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Kumbrabow State Forest was created during the Great Depression, as were many of West Virginia’s state parks and forests, in response to President Franklin D. Roosevelt’s administration of the Civilian Conservation Corps Act of 1933. This legislation allowed for the development of state parks and forests at federal expense, if the state owned suitable land. The Allegheny highlands of southern Randolph County were widely recognized as suitable and were viewed as holding great promise as future public forest. Despite previous removal of magnificent stands of red spruce and hemlock, and subsequent wildfires, the high elevation (2,300–3,390 feet) and abundant rainfall of the area were expected to promote rapid forest regrowth. The land for Kumbrabow was purchased on December 29, 1934. The forest was named for a combination of elements of the names of Governor Kump, businessman Spates Brady, and attorney Hubert Bowers, all of whom were influential in the creation of the park.

Until 1941, Kumbrabow State Forest was home to two CCC camps whose duties included fire hazard reduction, forest stand improvement, and wildlife surveys. Corpsmen also built a picnic area with a pavilion and a camping area and five primitive cabins, which remain in use today. More recent additions include a sixth, handicapped accessible cabin and cross-country ski trails. Today, Kumbrabow is a successful example of a multiple-use public land, supporting demonstrations of modern timbering methods, forest management, and rare species conservation, as well as popular recreation activities including fishing, hunting, hiking, bird-watching, and camping.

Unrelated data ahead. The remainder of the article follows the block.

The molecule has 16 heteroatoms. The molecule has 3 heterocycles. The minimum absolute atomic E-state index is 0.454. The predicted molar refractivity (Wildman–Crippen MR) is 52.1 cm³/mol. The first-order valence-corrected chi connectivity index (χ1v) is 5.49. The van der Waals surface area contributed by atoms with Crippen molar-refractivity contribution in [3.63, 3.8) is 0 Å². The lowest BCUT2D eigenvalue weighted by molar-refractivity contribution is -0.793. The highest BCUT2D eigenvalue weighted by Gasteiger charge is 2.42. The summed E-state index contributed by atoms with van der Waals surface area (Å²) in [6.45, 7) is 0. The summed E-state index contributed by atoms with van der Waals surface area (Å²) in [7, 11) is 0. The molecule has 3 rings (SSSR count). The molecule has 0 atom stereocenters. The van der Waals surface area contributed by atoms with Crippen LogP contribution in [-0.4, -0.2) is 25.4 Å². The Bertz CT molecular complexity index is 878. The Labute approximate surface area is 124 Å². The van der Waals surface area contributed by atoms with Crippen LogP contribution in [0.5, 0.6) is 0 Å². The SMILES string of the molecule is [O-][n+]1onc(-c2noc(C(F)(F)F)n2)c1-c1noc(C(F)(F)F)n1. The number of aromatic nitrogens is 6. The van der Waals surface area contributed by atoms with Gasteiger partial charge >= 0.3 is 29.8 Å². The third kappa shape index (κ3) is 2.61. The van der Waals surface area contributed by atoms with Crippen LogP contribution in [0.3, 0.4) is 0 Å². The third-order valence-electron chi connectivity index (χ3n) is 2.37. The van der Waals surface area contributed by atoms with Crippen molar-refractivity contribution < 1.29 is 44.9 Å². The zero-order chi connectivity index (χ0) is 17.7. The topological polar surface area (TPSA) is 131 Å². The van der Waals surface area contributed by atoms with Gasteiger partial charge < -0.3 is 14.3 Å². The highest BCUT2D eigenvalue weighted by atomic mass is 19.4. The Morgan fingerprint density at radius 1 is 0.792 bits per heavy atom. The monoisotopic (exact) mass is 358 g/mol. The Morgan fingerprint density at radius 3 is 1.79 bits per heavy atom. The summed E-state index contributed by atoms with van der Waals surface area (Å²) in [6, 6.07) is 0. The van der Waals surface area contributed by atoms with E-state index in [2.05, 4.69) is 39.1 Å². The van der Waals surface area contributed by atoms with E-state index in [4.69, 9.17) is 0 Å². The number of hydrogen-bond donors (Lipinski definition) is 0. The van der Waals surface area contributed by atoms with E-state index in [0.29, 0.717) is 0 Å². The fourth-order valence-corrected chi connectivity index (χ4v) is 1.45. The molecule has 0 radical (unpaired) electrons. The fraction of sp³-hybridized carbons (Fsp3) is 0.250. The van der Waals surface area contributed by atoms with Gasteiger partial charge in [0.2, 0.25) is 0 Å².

This Article was written by W. Russ McClain

Last Revised on August 04, 2016

Cite This Article

McClain, W. Russ "Kumbrabow State Forest." e-WV: The West Virginia Encyclopedia. 04 August 2016. Web. 17 June 2024.


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